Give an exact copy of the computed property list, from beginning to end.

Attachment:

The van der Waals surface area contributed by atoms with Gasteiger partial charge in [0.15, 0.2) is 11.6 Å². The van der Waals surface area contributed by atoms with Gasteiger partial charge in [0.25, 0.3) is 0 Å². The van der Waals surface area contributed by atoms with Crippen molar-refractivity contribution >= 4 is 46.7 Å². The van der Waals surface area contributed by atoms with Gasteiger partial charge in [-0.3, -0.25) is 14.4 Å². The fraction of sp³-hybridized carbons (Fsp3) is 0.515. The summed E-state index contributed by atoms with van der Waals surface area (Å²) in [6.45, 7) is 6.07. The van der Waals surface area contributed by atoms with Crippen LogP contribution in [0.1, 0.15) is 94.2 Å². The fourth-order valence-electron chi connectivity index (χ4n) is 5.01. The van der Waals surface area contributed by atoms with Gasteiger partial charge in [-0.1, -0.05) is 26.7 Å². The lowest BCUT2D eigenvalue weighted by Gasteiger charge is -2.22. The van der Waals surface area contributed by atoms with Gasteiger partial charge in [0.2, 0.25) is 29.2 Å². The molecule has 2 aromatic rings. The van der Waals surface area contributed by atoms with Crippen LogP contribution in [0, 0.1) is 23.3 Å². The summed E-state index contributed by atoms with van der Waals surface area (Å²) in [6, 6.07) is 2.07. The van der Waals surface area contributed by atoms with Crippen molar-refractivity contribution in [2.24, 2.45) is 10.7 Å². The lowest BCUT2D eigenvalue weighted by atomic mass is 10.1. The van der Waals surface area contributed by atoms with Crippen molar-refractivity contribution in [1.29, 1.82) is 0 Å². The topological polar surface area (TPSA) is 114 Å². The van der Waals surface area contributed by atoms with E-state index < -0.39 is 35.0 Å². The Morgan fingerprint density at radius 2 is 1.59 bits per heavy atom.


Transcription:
The van der Waals surface area contributed by atoms with Gasteiger partial charge in [0.15, 0.2) is 11.6 Å². The van der Waals surface area contributed by atoms with Gasteiger partial charge in [0.25, 0.3) is 0 Å². The van der Waals surface area contributed by atoms with Crippen molar-refractivity contribution >= 4 is 46.7 Å². The van der Waals surface area contributed by atoms with Gasteiger partial charge in [-0.3, -0.25) is 14.4 Å². The fraction of sp³-hybridized carbons (Fsp3) is 0.515. The summed E-state index contributed by atoms with van der Waals surface area (Å²) in [6.45, 7) is 6.07. The van der Waals surface area contributed by atoms with Crippen LogP contribution in [0.1, 0.15) is 94.2 Å². The fourth-order valence-electron chi connectivity index (χ4n) is 5.01. The van der Waals surface area contributed by atoms with Gasteiger partial charge in [-0.1, -0.05) is 26.7 Å². The lowest BCUT2D eigenvalue weighted by Gasteiger charge is -2.22. The van der Waals surface area contributed by atoms with Gasteiger partial charge in [0.2, 0.25) is 29.2 Å². The molecule has 2 aromatic rings. The van der Waals surface area contributed by atoms with Crippen LogP contribution in [0, 0.1) is 23.3 Å². The summed E-state index contributed by atoms with van der Waals surface area (Å²) in [6, 6.07) is 2.07. The van der Waals surface area contributed by atoms with Crippen molar-refractivity contribution in [2.24, 2.45) is 10.7 Å². The lowest BCUT2D eigenvalue weighted by atomic mass is 10.1. The van der Waals surface area contributed by atoms with Crippen molar-refractivity contribution in [1.29, 1.82) is 0 Å². The topological polar surface area (TPSA) is 114 Å². The van der Waals surface area contributed by atoms with E-state index < -0.39 is 35.0 Å². The Morgan fingerprint density at radius 2 is 1.59 bits per heavy atom.